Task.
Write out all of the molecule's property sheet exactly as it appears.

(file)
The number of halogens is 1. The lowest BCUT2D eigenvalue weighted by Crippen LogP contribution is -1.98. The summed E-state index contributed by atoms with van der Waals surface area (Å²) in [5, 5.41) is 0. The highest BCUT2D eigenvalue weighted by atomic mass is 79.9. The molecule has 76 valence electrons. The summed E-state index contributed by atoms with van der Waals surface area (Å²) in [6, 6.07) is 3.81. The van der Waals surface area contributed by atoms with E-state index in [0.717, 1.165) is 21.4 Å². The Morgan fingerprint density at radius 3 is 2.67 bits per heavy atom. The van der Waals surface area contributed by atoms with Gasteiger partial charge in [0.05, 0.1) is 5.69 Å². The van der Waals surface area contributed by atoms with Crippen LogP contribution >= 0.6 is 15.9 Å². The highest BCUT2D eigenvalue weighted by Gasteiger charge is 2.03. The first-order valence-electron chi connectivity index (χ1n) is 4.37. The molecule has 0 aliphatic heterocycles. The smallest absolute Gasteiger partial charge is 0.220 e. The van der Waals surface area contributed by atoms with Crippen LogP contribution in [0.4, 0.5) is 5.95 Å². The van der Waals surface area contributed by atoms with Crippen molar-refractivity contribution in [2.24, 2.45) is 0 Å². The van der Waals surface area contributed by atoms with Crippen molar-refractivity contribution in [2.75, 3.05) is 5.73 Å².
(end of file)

The number of halogens is 1. The lowest BCUT2D eigenvalue weighted by Crippen LogP contribution is -1.98. The summed E-state index contributed by atoms with van der Waals surface area (Å²) in [5, 5.41) is 0. The highest BCUT2D eigenvalue weighted by atomic mass is 79.9. The molecule has 76 valence electrons. The summed E-state index contributed by atoms with van der Waals surface area (Å²) in [6, 6.07) is 3.81. The van der Waals surface area contributed by atoms with E-state index in [0.717, 1.165) is 21.4 Å². The Morgan fingerprint density at radius 3 is 2.67 bits per heavy atom. The van der Waals surface area contributed by atoms with Gasteiger partial charge in [0.05, 0.1) is 5.69 Å². The van der Waals surface area contributed by atoms with Crippen LogP contribution >= 0.6 is 15.9 Å². The highest BCUT2D eigenvalue weighted by Gasteiger charge is 2.03. The first-order valence-electron chi connectivity index (χ1n) is 4.37. The molecule has 0 aliphatic heterocycles. The smallest absolute Gasteiger partial charge is 0.220 e. The van der Waals surface area contributed by atoms with Crippen LogP contribution in [0.4, 0.5) is 5.95 Å². The van der Waals surface area contributed by atoms with Crippen molar-refractivity contribution in [2.24, 2.45) is 0 Å². The van der Waals surface area contributed by atoms with Crippen molar-refractivity contribution in [2.75, 3.05) is 5.73 Å².